Dr. Mark Raymond
- ECON 3361 Fisheries Economics
- ECON 3363 Environmental Economics
- ECON 3362 Natural Resource Economics
Dr. Cristian Suteanu
Dr. Suteanu is a Professor at Saint Mary’s University, Halifax, Canada, cross-appointed in the Department of Geography and Environmental Studies and the Department of Environmental Science. His research focuses on nonlinear analysis and modeling of natural systems; applications include climate variability, renewable energy, and natural hazards. On the other hand, he studies epistemological aspects of our interaction with the environment. His courses include Environmental Information Management, Statistical Methods in Geography, Natural Hazards, Environmental Pattern Analysis, as well as graduate and post-doc courses on nonlinear approaches to natural complex systems. He is the Chairperson of the Department of Environmental Science.
Dr. Peter Twohig
Dr. Peter Twohig is a Professor in the Department of History and the Atlantic Canada Studies program. He is an historian of health and medicine, with particular interests in the areas of public health, the nature of expertise and knowledge claims, and the organization of health care work. He is the author of two books, co-edited a series of books on the interdisciplinary study of health, illness and disease, and is the author of a large number of articles in a variety of academic disciplines and in clinical science journals.
Dr. Danika van Proosdij
Dr. Danika van Proosdij is a coastal geomorphologist with a background in physical geography, biology and geomatics who specializes in process geomorphology and biogeography of intertidal ecosystems. She is the Director of the Intertidal Coastal Sediment Transport (In_CoaST) Research Unit and Coordinator of the Maritime Provinces Spatial Analysis Research Center (MP_SpARC). In addition, she is an active member of SMaRTS (Salt Marsh and Restricted Tidal Sytems) working group of the Bay of Fundy ecosystem partnership and she acts as a scientific consultant to CB Wetlands and Environmental Specialists that is responsible for the majority of coastal ecosystem restoration projects in Nova Scotia. Danika also works closely with the Nova Scotia government, advocating the use of environmentally sustainable coastal engineering protection works to mitigate the effects of climate change, particularly sea level rise. Most of her current research focuses on the ecomorphodynamics (study of the interaction and feedbacks that occur between topography, biota, hydrodynamics and sedimentary processes and the resultant adjustments of morphology) of macrotidal ecosystems at a range of spatial and temporal scales and how human activities and climate change influence these processes.
Dr. J. Kevin Vessey
Dr. Vessey is a Professor in the Department of Biology and the former Associate Vice President Research and Dean of Graduate Studies. His teaching and research area is in plant physiology, particularly the functional interactions between crop plants and beneficial micro-organisms, particularly as these apply to biofuel feedstock crops. He has supervised over 25 graduate students and post-doctoral fellows and has been awarded several regional and national research awards. Positions in which he has recently served, or is currently serving, include: Council Member of the Natural Sciences and Engineering Research Council, Advisory Committees for the Nova Scotia Research and Innovation Trust and BioFuelNet Canada, and the Boards of Directors for the Atlantic Environmental Sciences Network, Offshore Energy Research Association, and Plant Inoculants Canada.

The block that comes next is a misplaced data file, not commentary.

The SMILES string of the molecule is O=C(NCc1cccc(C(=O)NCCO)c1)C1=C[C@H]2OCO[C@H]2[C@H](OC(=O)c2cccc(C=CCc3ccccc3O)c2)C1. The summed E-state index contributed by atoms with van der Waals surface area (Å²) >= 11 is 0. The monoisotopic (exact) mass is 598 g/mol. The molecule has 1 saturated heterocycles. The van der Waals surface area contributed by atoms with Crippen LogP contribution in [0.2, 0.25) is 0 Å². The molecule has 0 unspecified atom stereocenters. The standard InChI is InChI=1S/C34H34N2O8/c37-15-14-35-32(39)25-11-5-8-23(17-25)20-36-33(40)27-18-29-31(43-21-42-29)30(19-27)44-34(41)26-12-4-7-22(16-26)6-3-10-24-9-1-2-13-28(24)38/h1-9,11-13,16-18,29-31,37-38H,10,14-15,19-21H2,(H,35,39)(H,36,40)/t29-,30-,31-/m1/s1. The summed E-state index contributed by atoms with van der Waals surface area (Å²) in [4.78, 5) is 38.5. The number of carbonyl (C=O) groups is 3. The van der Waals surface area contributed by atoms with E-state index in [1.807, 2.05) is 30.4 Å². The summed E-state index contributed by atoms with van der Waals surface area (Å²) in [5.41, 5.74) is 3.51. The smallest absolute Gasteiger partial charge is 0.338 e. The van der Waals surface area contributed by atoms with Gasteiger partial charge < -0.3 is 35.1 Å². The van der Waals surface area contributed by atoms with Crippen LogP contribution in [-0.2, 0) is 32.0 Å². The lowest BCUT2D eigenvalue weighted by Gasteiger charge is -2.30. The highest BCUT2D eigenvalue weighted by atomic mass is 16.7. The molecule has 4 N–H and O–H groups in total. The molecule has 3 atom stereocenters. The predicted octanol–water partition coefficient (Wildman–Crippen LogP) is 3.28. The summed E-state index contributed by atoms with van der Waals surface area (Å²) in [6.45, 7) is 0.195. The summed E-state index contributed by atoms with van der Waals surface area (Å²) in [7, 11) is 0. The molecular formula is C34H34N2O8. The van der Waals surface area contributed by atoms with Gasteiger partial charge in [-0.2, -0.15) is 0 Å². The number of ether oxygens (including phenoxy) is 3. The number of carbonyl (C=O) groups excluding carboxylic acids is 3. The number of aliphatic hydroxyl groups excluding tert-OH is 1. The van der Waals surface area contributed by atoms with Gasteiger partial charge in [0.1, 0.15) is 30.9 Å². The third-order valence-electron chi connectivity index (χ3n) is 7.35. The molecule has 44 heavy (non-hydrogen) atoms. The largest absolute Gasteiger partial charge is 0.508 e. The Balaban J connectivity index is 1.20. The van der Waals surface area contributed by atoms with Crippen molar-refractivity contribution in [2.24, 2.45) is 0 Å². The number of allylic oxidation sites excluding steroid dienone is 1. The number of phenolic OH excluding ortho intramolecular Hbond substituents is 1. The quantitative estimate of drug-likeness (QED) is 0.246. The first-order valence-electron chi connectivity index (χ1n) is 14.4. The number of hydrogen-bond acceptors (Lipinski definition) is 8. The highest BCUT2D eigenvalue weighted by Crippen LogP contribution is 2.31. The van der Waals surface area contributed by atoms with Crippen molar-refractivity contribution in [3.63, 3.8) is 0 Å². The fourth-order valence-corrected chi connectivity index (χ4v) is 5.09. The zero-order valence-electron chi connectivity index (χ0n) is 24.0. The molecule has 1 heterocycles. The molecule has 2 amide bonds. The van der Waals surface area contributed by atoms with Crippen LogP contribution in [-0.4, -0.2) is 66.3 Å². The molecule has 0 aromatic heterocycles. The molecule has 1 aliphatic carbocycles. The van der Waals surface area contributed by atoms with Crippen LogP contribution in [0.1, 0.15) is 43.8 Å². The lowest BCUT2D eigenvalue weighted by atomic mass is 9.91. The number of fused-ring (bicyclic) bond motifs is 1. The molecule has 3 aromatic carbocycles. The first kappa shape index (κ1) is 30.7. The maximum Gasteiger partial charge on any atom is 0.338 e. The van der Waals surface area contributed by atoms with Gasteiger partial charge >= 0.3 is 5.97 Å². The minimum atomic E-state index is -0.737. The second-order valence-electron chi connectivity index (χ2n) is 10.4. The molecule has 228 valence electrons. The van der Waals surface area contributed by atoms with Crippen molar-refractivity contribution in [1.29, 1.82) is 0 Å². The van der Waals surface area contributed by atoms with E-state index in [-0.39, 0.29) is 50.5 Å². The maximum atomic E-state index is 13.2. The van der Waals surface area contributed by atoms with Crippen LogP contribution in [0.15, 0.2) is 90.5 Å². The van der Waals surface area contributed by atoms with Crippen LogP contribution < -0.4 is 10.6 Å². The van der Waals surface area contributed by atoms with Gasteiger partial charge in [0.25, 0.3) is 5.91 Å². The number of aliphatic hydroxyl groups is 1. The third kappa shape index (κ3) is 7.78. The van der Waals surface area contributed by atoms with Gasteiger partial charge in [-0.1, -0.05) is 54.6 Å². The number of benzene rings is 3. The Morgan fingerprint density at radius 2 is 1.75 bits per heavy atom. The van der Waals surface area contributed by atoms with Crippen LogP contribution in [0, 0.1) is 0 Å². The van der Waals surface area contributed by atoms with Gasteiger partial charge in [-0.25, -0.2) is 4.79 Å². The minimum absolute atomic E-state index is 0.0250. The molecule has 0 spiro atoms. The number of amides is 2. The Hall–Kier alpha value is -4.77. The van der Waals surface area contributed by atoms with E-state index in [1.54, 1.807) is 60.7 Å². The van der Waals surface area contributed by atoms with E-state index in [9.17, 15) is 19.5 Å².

Dr. Lyndan Warner
- HIST 2201 Environmental History of Europe
- HIST 2201WW Environmental History of Europe online
Dr. ML Wei
Dr. Wei is an assistant professor at the Sobey School of Business where they teach Marketing Policy and Marketing Communications. Dr. Wei's research focuses on ethical consumption, including fair-trade, local and organic food, as well as community-minded, green enterprises. Using both qualitative and quantitative methods, Dr. Wei's research questions how consumers develop knowledge about the marketplace. Dr. Wei’s research has assisted various local businesses in their attempts at growing sustainably. Dr. Wei's research has been supported by provincial programs as well as by the Social Sciences and Humanities Research Council.
Dr. Aldona Wiacek
Dr. Wiacek is cross-appointed in the Departments of Environmental Science as well as Astronomy & Physics. She is interested in remote sensing of atmospheric trace gases involved in air pollution and climate and also in the climate effects of aerosol (suspended particles) through cloud interactions. Her research includes the development of ground- and satellite-based remote sensing instrumentation and data analysis techniques (retrieval algorithms and inverse theory). She is currently establishing the Tropospheric Remote Sensing Laboratory (TRSL) to characterize atmospheric composition in the planetary boundary layer at SMU and in the field, with the end goal of improving the understanding and prediction of atmospheric processes.
Dr. Wiacek helped establish the Toronto Atmospheric Observatory as part of her Ph.D. studies at the University of Toronto. She then researched aerosol-cloud interactions as a Marie Curie Postdoctoral Fellow at the Swiss Federal Institute (ETH) in Zürich. Finally, she held the position of Research Associate (remote sensing of aerosols) at Dalhousie University before joining SMU in 2013.
- ENVS 1250 Physical Processes in the Environment
- ENVS 2300 Environmental Science: Populations & Ecosystems
- ENVS 2310 Environmental Science: Energy, Resources & Pollution
- ENVS 3360 Climate Change